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Versions: 00 01 02 03 04 05 06 07 08 09 RFC 6984

Internet Engineering Task Force                                  W. Wang
Internet-Draft                             Zhejiang Gongshang University
Intended status: Informational                                  K. Ogawa
Expires: January 12, 2012                                NTT Corporation
                                                           E. Haleplidis
                                                    University of Patras
                                                                  M. Gao
                                                  Hangzhou BAUD Networks
                                                           J. Hadi Salim
                                                       Mojatatu Networks
                                                           July 11, 2011


 Interoperability Report for Forwarding and Control Element Separation
                                (ForCES)
                      draft-ietf-forces-interop-02

Abstract

   This document captures test results from the second Forwarding and
   control Element Separation (ForCES) interoperability test which took
   place on February 24-25, 2011 in the Internet Technology Lab (ITL) of
   Zhejiang Gongshang University, China.

Status of this Memo

   This Internet-Draft is submitted in full conformance with the
   provisions of BCP 78 and BCP 79.

   Internet-Drafts are working documents of the Internet Engineering
   Task Force (IETF).  Note that other groups may also distribute
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   Internet-Drafts are draft documents valid for a maximum of six months
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   material or to cite them other than as "work in progress."

   This Internet-Draft will expire on January 12, 2012.

Copyright Notice

   Copyright (c) 2011 IETF Trust and the persons identified as the
   document authors.  All rights reserved.

   This document is subject to BCP 78 and the IETF Trust's Legal
   Provisions Relating to IETF Documents



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   (http://trustee.ietf.org/license-info) in effect on the date of
   publication of this document.  Please review these documents
   carefully, as they describe your rights and restrictions with respect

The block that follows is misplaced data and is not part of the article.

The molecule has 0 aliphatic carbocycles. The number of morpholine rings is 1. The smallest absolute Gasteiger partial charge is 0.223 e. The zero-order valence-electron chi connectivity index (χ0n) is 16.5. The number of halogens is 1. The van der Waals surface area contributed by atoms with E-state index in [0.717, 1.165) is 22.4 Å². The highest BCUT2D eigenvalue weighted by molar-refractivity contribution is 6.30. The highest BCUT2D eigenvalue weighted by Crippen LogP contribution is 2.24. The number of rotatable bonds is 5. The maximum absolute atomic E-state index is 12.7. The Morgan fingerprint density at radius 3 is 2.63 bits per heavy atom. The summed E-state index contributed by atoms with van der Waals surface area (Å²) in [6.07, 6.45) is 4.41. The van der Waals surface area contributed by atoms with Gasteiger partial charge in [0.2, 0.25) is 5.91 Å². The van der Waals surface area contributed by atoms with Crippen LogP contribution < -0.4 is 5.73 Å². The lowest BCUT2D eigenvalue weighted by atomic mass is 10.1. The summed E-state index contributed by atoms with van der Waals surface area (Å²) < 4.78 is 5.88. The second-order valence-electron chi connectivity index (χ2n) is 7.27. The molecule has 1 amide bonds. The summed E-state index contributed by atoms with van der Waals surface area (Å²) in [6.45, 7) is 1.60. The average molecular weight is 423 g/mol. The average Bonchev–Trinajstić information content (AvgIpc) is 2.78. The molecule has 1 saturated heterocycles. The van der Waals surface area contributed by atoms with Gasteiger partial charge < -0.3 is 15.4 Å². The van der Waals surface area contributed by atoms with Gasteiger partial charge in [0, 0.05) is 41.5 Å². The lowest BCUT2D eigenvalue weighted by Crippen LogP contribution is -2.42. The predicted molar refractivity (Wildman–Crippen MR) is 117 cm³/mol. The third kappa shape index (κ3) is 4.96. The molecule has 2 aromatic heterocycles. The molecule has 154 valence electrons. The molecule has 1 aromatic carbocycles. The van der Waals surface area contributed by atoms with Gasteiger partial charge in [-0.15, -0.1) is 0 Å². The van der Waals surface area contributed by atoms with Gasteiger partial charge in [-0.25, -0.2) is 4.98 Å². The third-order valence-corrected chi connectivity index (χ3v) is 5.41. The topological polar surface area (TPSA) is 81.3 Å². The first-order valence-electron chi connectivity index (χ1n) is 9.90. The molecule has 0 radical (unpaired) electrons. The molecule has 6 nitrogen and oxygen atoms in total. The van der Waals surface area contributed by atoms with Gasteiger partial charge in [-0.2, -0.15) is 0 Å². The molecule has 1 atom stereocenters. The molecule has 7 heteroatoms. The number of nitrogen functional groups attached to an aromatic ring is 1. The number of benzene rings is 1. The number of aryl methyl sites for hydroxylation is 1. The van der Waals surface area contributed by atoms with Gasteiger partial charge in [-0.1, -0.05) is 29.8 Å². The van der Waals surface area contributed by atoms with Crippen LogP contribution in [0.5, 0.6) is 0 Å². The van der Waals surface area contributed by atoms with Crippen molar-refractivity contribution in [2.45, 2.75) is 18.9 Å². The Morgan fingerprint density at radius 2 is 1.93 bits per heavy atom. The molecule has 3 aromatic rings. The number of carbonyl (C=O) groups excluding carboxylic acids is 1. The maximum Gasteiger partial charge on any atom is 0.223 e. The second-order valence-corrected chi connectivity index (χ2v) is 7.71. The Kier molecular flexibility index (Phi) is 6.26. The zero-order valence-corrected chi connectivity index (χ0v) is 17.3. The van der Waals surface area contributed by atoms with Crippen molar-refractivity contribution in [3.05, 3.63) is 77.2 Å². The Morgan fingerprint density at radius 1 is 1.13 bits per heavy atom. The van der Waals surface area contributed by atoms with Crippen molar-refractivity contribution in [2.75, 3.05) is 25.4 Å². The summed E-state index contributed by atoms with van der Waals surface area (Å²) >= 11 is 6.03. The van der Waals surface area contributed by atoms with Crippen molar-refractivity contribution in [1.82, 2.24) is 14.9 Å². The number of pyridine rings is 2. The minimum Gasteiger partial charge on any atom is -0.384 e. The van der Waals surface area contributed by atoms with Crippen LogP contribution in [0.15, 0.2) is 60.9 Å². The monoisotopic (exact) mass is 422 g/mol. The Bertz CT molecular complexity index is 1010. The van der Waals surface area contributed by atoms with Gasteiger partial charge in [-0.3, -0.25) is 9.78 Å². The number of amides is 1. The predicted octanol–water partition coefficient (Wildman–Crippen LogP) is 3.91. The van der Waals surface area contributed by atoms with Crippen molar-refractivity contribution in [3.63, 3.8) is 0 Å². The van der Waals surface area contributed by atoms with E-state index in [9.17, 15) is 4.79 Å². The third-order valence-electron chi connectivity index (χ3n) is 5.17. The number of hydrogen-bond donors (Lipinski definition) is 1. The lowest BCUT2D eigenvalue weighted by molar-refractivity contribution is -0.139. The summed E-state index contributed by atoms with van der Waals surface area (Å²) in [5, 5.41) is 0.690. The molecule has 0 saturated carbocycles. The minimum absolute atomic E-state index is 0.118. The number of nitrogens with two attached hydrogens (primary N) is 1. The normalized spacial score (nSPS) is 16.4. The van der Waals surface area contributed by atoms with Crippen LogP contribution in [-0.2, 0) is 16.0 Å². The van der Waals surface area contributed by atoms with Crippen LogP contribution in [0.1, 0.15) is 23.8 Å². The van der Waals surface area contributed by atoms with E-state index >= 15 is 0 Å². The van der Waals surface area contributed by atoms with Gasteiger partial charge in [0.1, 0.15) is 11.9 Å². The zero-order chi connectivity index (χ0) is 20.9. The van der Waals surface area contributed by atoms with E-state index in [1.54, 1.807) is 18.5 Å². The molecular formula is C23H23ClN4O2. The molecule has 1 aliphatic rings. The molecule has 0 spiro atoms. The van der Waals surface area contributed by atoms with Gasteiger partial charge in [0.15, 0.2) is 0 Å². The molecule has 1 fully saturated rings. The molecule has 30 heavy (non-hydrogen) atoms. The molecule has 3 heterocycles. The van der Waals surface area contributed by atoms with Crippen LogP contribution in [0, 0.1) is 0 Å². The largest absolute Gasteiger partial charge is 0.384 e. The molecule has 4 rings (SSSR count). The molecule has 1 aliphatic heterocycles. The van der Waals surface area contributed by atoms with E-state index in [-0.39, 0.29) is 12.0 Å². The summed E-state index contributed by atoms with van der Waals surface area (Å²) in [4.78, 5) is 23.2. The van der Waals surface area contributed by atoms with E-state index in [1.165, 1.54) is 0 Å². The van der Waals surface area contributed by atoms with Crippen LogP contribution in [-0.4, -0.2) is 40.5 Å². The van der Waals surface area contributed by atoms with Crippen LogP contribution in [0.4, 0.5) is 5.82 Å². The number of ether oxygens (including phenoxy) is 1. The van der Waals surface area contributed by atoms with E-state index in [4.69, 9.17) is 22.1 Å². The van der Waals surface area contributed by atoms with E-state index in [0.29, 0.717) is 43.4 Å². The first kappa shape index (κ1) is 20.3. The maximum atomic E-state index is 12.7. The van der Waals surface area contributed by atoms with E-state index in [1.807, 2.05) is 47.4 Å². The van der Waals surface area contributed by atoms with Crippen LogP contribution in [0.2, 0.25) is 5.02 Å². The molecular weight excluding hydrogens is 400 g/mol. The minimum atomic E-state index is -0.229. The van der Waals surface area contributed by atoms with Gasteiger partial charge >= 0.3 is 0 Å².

to this document.  Code Components extracted from this document must
   include Simplified BSD License text as described in Section 4.e of
   the Trust Legal Provisions and are provided without warranty as
   described in the Simplified BSD License.


Table of Contents

   1.  Introduction . . . . . . . . . . . . . . . . . . . . . . . . .  3
     1.1.  ForCES Protocol  . . . . . . . . . . . . . . . . . . . . .  3
     1.2.  ForCES FE Model  . . . . . . . . . . . . . . . . . . . . .  3
     1.3.  Transport Mapping Layer  . . . . . . . . . . . . . . . . .  3
   2.  Terminology and Conventions  . . . . . . . . . . . . . . . . .  5
     2.1.  Requirements Language  . . . . . . . . . . . . . . . . . .  5
     2.2.  Definitions  . . . . . . . . . . . . . . . . . . . . . . .  5
   3.  Overview . . . . . . . . . . . . . . . . . . . . . . . . . . .  7
     3.1.  Date, Location, and Participants . . . . . . . . . . . . .  7
     3.2.  Testbed Configuration  . . . . . . . . . . . . . . . . . .  7
       3.2.1.  Participants Access  . . . . . . . . . . . . . . . . .  7
       3.2.2.  Testbed Configuration  . . . . . . . . . . . . . . . .  8
   4.  Scenarios  . . . . . . . . . . . . . . . . . . . . . . . . . . 11
     4.1.  Scenario 1 - LFB Operation . . . . . . . . . . . . . . . . 11
     4.2.  Scenario 2 - TML with IPSec  . . . . . . . . . . . . . . . 11
     4.3.  Scenario 3 - CE High Availability  . . . . . . . . . . . . 12
     4.4.  Scenario 4 - Packet forwarding . . . . . . . . . . . . . . 14
   5.  Test Results . . . . . . . . . . . . . . . . . . . . . . . . . 17
     5.1.  LFB Operation Test . . . . . . . . . . . . . . . . . . . . 17
     5.2.  TML with IPSec Test  . . . . . . . . . . . . . . . . . . . 22
     5.3.  CE High Availability Test  . . . . . . . . . . . . . . . . 23
     5.4.  Packet Forwarding Test . . . . . . . . . . . . . . . . . . 24
   6.  Discussions  . . . . . . . . . . . . . . . . . . . . . . . . . 27
     6.1.  On Data Encapsulation Format . . . . . . . . . . . . . . . 27
   7.  Contributors . . . . . . . . . . . . . . . . . . . . . . . . . 30
   8.  Acknowledgements . . . . . . . . . . . . . . . . . . . . . . . 31
   9.  IANA Considerations  . . . . . . . . . . . . . . . . . . . . . 32
   10. Security Considerations  . . . . . . . . . . . . . . . . . . . 33
   11. References . . . . . . . . . . . . . . . . . . . . . . . . . . 34
     11.1. Normative References . . . . . . . . . . . . . . . . . . . 34
     11.2. Informative References . . . . . . . . . . . . . . . . . . 34